Callista Mutharika, Malawi’s First Lady, launched the Scaling up Nutrition (SUN) movement during a one-day meeting in Lilongwe last Thursday, July 28, by calling for stakeholders to work together to end stunting. I was moved by her passionate commitment to improve nutrition during the first 1,000 days and honored to be part of the celebration.

“Ending malnutrition and stunting is my priority,” she told a cheering crowd of more than 300 national and international stakeholders gathered at the Crossroads Hotel. Many participants wore colorful t-shirts and traditional cloths displaying the event’s theme: United to end stunting.

The First Lady’s support shows the strong commitment of Malawi’s leadership toward addressing chronic malnutrition. Forty-one percent of Malawian children are stunted, putting them at risk for more severe childhood illnesses, developmental delays, and death. In 2010, the government committed to reducing stunting by 50 percent over the next five years.

 

Callista Mutharika, Malawi’s First Lady, talks to the IYCN project team at the SUN meeting.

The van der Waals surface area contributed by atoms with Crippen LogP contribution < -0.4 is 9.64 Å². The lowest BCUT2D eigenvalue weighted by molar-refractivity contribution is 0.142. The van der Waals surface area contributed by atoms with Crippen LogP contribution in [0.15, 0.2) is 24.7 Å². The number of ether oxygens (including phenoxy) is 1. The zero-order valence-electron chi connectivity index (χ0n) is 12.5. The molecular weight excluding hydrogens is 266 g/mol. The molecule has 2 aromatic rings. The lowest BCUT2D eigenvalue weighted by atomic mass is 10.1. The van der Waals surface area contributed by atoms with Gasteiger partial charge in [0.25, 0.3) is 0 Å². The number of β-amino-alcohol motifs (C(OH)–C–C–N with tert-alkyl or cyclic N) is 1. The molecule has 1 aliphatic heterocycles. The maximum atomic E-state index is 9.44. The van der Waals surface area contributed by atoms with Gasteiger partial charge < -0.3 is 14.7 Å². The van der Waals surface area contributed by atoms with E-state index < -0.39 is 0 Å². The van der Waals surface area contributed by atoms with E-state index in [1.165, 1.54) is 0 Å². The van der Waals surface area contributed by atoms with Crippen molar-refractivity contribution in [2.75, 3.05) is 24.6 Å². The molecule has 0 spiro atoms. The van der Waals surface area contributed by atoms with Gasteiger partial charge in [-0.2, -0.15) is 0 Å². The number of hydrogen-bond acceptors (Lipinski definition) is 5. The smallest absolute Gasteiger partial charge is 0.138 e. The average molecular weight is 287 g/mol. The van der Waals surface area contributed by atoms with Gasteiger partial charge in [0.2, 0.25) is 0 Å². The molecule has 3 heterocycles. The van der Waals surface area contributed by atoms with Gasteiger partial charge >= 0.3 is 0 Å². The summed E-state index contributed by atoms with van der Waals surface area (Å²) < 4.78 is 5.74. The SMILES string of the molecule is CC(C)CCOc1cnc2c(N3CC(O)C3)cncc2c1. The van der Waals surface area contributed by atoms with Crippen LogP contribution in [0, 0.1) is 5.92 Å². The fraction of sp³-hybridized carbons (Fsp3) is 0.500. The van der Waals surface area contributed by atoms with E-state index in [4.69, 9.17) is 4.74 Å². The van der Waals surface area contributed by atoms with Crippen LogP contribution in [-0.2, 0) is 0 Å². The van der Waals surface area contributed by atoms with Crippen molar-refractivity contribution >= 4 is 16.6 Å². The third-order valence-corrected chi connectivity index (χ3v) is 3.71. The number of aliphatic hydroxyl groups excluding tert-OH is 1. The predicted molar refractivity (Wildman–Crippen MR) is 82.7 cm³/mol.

In a video address, David Nabarro, United Nations Special Representative on Food Security and Nutrition, said he was confident that Malawi will achieve its goal and congratulated participants on being a part of the first-ever national SUN launch. He was impressed with the steps the country has taken to improve policies and guidelines and build political will to create an enabling environment for nutrition.

I was very encouraged to see traditional healers and leaders from the private sector, the Medical Council, local government, the Farmers Union, and education united in their support of the movement. One by one, they made their way to the podium to make commitments to take specific actions to address malnutrition.

We know what interventions work to reduce stunting. In a study conducted by the Infant & Young Child Nutrition Project in collaboration with the Government of Malawi, the World Bank, and Bunda College of Agriculture, and presented at the meeting by Beatrice Mtimuni from Bunda College of Agriculture, we found simple actions that caregivers are able to take to improve feeding behaviors. For example, mothers were relieved to learn that fruit can be substituted for more costly tea, soft drinks, and biscuits to improve their children’s nutrition and health.

With this knowledge of what works and the overwhelming support demonstrated by a broad range of leaders, we can build a healthier future for mothers, children, and all Malawians.

 

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